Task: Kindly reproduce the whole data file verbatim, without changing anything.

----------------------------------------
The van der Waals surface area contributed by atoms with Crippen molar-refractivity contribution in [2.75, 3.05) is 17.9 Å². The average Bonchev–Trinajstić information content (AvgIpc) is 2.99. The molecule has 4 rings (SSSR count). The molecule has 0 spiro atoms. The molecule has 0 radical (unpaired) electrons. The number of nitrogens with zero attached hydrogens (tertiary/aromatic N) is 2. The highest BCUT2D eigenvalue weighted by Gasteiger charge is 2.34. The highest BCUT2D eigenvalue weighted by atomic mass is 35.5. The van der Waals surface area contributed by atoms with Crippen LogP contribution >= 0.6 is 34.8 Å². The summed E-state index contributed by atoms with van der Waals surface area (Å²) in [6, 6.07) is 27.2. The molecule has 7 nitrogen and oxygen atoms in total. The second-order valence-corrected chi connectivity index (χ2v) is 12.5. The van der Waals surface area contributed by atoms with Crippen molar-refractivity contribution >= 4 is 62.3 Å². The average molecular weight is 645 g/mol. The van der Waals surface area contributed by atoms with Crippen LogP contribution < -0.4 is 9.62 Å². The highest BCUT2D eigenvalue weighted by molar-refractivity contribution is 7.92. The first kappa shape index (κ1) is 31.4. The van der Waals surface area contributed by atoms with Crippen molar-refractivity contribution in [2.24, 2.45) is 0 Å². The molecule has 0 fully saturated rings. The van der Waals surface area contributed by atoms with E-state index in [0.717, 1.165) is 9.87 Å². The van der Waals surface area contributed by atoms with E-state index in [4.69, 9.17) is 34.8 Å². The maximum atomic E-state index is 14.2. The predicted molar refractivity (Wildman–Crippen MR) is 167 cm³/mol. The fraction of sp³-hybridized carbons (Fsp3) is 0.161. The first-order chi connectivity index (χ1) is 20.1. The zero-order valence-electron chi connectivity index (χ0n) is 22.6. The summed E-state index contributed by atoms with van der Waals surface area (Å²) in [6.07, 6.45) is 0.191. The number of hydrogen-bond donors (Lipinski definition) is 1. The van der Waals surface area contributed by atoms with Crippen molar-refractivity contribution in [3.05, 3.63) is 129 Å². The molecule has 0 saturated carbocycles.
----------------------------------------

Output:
The van der Waals surface area contributed by atoms with Crippen molar-refractivity contribution in [2.75, 3.05) is 17.9 Å². The average Bonchev–Trinajstić information content (AvgIpc) is 2.99. The molecule has 4 rings (SSSR count). The molecule has 0 spiro atoms. The molecule has 0 radical (unpaired) electrons. The number of nitrogens with zero attached hydrogens (tertiary/aromatic N) is 2. The highest BCUT2D eigenvalue weighted by Gasteiger charge is 2.34. The highest BCUT2D eigenvalue weighted by atomic mass is 35.5. The van der Waals surface area contributed by atoms with Crippen LogP contribution >= 0.6 is 34.8 Å². The summed E-state index contributed by atoms with van der Waals surface area (Å²) in [6, 6.07) is 27.2. The molecule has 7 nitrogen and oxygen atoms in total. The second-order valence-corrected chi connectivity index (χ2v) is 12.5. The van der Waals surface area contributed by atoms with Crippen molar-refractivity contribution >= 4 is 62.3 Å². The average molecular weight is 645 g/mol. The van der Waals surface area contributed by atoms with Crippen LogP contribution < -0.4 is 9.62 Å². The highest BCUT2D eigenvalue weighted by molar-refractivity contribution is 7.92. The first kappa shape index (κ1) is 31.4. The van der Waals surface area contributed by atoms with Crippen molar-refractivity contribution in [2.24, 2.45) is 0 Å². The molecule has 0 fully saturated rings. The van der Waals surface area contributed by atoms with E-state index in [0.717, 1.165) is 9.87 Å². The van der Waals surface area contributed by atoms with E-state index in [4.69, 9.17) is 34.8 Å². The maximum atomic E-state index is 14.2. The predicted molar refractivity (Wildman–Crippen MR) is 167 cm³/mol. The fraction of sp³-hybridized carbons (Fsp3) is 0.161. The first-order chi connectivity index (χ1) is 20.1. The zero-order valence-electron chi connectivity index (χ0n) is 22.6. The summed E-state index contributed by atoms with van der Waals surface area (Å²) in [6.07, 6.45) is 0.191. The number of hydrogen-bond donors (Lipinski definition) is 1. The van der Waals surface area contributed by atoms with Crippen molar-refractivity contribution in [3.05, 3.63) is 129 Å². The molecule has 0 saturated carbocycles.